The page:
Asee peer logo

Rom And Ramble: Combining New Technologies And Old Methods For Better Learning

Download Paper |


2001 Annual Conference


Albuquerque, New Mexico

Publication Date

June 24, 2001

Start Date

June 24, 2001

End Date

June 27, 2001



Page Count


Page Numbers

6.866.1 - 6.866.12

Permanent URL

Download Count


Request a correction

Paper Authors

author page

Barbara Greene

author page

Connie Dillon

author page

Billy L. Crynes

Download Paper |

NOTE: The first page of text has been automatically extracted and included below in lieu of an abstract

A Session 772

ROM AND RAMBLE Combining New Technologies and Old Methods For Better Learning and Use of Time B. Crynes, C. Dillon, B. Greene University of Oklahoma


In the Fall 2000 semester we taught 76 students in a fundamentals in chemical engineering class using a method combining traditional and new technologies. The course was semi self-paced in that students could complete it as quickly as they wished or were able, but no slower than a minimum rate to take the final comprehensive examination. All content was provided in a CDROM specifically prepared for this course and to enable a high degree of independent learning. Students were required to meet as a class with the professor one day a week and the other two days were used for helping those who needed more attention and for taking modules mastery tests. The CDROM contained12 modules through which students progressed at there pace by passing mastery tests. Although we had previously tested this method with a class of 27 and made statistical comparisons with a traditional lecture methods section, this was our first time to use the method in a large enrollment format. We present data on student performance, motivation, learning styles, successes and failures. Finally, details about faculty time on various tasks are presented and compared to those for a traditional lecture class.

I. Introduction

After several hundred years of practice, there must be some attributes of the standard lecture methods of teaching that are worth keeping. Likewise, with all the hyperbole and data about information technologies for better learning, there must be some truth and useful results. In our ongoing experiments we are attempting to meld those positive attributes of the traditional and the advantages of the new technologies so that better learning results. With better learning we believe must come better use of faculty and student time. Most of us agree that nothing can be better than the gifted, inspired and dedicated teacher working with his or her students in lecture or any other format. However, too few professors are inspired, fewer are dedicated and much fewer are gifted. So, the majority of us would like to use the new technologies in some way to be better teachers and for our students to be better learners. Some zealots go so far as to claim the new era of learning lies entirely with some form or other of new technologies. We don’t believe so. Over the past couple of years we have been testing and evaluating an approach that provides the course content on a CDROM and the WWW, frees students to move through the course at a rapid pace and permits the faculty much more time to work with those students who need special attention. There is almost no lecturing.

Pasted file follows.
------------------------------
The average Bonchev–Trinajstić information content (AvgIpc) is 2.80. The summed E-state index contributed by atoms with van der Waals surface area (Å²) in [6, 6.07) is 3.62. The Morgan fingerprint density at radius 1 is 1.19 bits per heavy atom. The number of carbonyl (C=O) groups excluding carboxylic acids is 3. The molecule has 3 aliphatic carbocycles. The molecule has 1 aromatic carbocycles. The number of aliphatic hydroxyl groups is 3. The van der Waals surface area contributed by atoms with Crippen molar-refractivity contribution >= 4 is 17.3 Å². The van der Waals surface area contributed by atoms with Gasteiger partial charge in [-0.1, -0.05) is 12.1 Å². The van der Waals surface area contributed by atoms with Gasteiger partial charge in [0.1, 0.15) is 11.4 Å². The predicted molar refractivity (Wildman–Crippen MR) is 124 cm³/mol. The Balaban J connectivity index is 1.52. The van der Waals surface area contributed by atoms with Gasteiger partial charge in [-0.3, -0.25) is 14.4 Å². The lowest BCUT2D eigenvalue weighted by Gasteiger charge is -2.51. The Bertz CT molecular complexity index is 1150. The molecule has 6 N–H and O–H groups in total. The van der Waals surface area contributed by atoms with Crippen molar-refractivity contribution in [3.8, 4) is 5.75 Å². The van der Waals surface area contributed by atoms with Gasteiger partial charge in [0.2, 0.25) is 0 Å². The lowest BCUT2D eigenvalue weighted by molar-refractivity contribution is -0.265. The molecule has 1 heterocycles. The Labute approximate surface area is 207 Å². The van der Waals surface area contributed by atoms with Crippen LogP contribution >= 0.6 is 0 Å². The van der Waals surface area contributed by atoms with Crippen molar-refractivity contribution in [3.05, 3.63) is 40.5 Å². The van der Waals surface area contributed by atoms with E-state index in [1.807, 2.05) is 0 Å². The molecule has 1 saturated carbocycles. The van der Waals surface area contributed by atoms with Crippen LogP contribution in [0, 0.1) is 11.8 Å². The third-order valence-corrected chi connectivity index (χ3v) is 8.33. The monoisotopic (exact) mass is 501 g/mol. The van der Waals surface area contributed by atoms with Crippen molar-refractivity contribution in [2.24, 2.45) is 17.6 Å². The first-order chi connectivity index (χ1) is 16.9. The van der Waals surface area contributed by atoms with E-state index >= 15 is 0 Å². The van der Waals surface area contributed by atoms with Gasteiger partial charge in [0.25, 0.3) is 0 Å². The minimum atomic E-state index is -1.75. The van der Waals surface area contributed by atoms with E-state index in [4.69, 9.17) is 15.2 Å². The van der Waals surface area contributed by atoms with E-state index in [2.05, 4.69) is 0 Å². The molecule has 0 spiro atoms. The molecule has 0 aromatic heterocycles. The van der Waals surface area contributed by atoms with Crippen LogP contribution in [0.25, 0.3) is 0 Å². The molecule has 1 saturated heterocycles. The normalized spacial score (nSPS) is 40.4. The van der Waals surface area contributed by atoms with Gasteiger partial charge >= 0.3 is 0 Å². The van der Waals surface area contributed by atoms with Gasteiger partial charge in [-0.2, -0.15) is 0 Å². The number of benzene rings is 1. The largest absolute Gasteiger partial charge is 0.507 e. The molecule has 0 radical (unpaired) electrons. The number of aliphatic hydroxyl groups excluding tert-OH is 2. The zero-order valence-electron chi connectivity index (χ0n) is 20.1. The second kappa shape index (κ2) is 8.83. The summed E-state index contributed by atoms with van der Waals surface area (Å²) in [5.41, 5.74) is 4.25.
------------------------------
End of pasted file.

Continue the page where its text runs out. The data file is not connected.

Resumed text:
“Proceedings of the 2001 American Society for Engineering Education Annual Conference & Exposition Copyright Ó 2001, American Society for Engineering Education”

Greene, B., & Dillon, C., & Crynes, B. L. (2001, June), Rom And Ramble: Combining New Technologies And Old Methods For Better Learning Paper presented at 2001 Annual Conference, Albuquerque, New Mexico.

ASEE holds the copyright on this document. It may be read by the public free of charge. Authors may archive their work on personal websites or in institutional repositories with the following citation: © 2001 American Society for Engineering Education. Other scholars may excerpt or quote from these materials with the same citation. When excerpting or quoting from Conference Proceedings, authors should, in addition to noting the ASEE copyright, list all the original authors and their institutions and name the host city of the conference. - Last updated April 1, 2015